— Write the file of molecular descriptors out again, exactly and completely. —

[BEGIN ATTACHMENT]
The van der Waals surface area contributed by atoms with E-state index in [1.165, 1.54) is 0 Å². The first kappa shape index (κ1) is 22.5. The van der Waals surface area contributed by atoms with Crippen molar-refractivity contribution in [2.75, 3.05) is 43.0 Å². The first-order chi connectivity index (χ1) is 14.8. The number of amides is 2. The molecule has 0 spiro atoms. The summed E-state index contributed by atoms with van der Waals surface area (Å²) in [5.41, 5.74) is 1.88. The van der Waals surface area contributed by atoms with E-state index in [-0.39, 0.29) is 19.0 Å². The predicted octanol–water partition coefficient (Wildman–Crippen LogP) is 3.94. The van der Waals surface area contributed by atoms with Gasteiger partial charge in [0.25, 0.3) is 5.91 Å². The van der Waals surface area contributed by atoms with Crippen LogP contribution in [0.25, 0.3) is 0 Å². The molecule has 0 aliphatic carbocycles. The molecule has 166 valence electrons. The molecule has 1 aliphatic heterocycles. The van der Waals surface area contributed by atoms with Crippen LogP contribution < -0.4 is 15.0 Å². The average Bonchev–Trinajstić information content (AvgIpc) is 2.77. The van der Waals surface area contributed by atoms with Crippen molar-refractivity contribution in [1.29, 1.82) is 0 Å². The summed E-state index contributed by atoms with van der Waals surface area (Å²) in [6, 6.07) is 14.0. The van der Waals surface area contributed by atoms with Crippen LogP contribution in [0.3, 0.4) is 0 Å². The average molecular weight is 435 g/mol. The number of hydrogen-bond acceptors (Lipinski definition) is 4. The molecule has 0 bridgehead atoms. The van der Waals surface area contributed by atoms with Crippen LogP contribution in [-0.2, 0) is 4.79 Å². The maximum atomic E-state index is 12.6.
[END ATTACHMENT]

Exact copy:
The van der Waals surface area contributed by atoms with E-state index in [1.165, 1.54) is 0 Å². The first kappa shape index (κ1) is 22.5. The van der Waals surface area contributed by atoms with Crippen molar-refractivity contribution in [2.75, 3.05) is 43.0 Å². The first-order chi connectivity index (χ1) is 14.8. The number of amides is 2. The molecule has 0 spiro atoms. The summed E-state index contributed by atoms with van der Waals surface area (Å²) in [5.41, 5.74) is 1.88. The van der Waals surface area contributed by atoms with E-state index in [-0.39, 0.29) is 19.0 Å². The predicted octanol–water partition coefficient (Wildman–Crippen LogP) is 3.94. The van der Waals surface area contributed by atoms with Gasteiger partial charge in [0.25, 0.3) is 5.91 Å². The van der Waals surface area contributed by atoms with Crippen LogP contribution in [0.25, 0.3) is 0 Å². The molecule has 0 aliphatic carbocycles. The molecule has 166 valence electrons. The molecule has 1 aliphatic heterocycles. The van der Waals surface area contributed by atoms with Crippen LogP contribution < -0.4 is 15.0 Å². The average Bonchev–Trinajstić information content (AvgIpc) is 2.77. The van der Waals surface area contributed by atoms with Crippen molar-refractivity contribution in [1.29, 1.82) is 0 Å². The summed E-state index contributed by atoms with van der Waals surface area (Å²) in [6, 6.07) is 14.0. The van der Waals surface area contributed by atoms with Crippen LogP contribution in [0.3, 0.4) is 0 Å². The average molecular weight is 435 g/mol. The number of hydrogen-bond acceptors (Lipinski definition) is 4. The molecule has 0 bridgehead atoms. The van der Waals surface area contributed by atoms with Crippen LogP contribution in [-0.2, 0) is 4.79 Å². The maximum atomic E-state index is 12.6.